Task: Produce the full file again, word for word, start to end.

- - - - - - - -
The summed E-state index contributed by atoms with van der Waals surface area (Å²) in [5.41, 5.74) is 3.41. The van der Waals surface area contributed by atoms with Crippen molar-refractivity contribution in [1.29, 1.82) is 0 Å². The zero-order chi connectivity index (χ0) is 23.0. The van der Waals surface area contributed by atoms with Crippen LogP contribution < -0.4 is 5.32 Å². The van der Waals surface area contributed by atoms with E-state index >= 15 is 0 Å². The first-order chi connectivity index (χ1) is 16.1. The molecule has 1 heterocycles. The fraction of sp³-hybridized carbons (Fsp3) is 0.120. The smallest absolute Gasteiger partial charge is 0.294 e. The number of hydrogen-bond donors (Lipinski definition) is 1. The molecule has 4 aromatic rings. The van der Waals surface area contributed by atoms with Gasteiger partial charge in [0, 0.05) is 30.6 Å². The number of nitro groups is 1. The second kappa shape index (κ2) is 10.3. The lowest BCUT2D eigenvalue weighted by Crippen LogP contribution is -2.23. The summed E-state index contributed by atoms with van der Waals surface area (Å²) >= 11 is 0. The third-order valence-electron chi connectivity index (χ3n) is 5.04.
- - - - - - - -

The summed E-state index contributed by atoms with van der Waals surface area (Å²) in [5.41, 5.74) is 3.41. The van der Waals surface area contributed by atoms with Crippen molar-refractivity contribution in [1.29, 1.82) is 0 Å². The zero-order chi connectivity index (χ0) is 23.0. The van der Waals surface area contributed by atoms with Crippen LogP contribution < -0.4 is 5.32 Å². The van der Waals surface area contributed by atoms with E-state index >= 15 is 0 Å². The first-order chi connectivity index (χ1) is 16.1. The molecule has 1 heterocycles. The fraction of sp³-hybridized carbons (Fsp3) is 0.120. The smallest absolute Gasteiger partial charge is 0.294 e. The number of hydrogen-bond donors (Lipinski definition) is 1. The molecule has 4 aromatic rings. The van der Waals surface area contributed by atoms with Gasteiger partial charge in [0, 0.05) is 30.6 Å². The number of nitro groups is 1. The second kappa shape index (κ2) is 10.3. The lowest BCUT2D eigenvalue weighted by Crippen LogP contribution is -2.23. The summed E-state index contributed by atoms with van der Waals surface area (Å²) >= 11 is 0. The third-order valence-electron chi connectivity index (χ3n) is 5.04.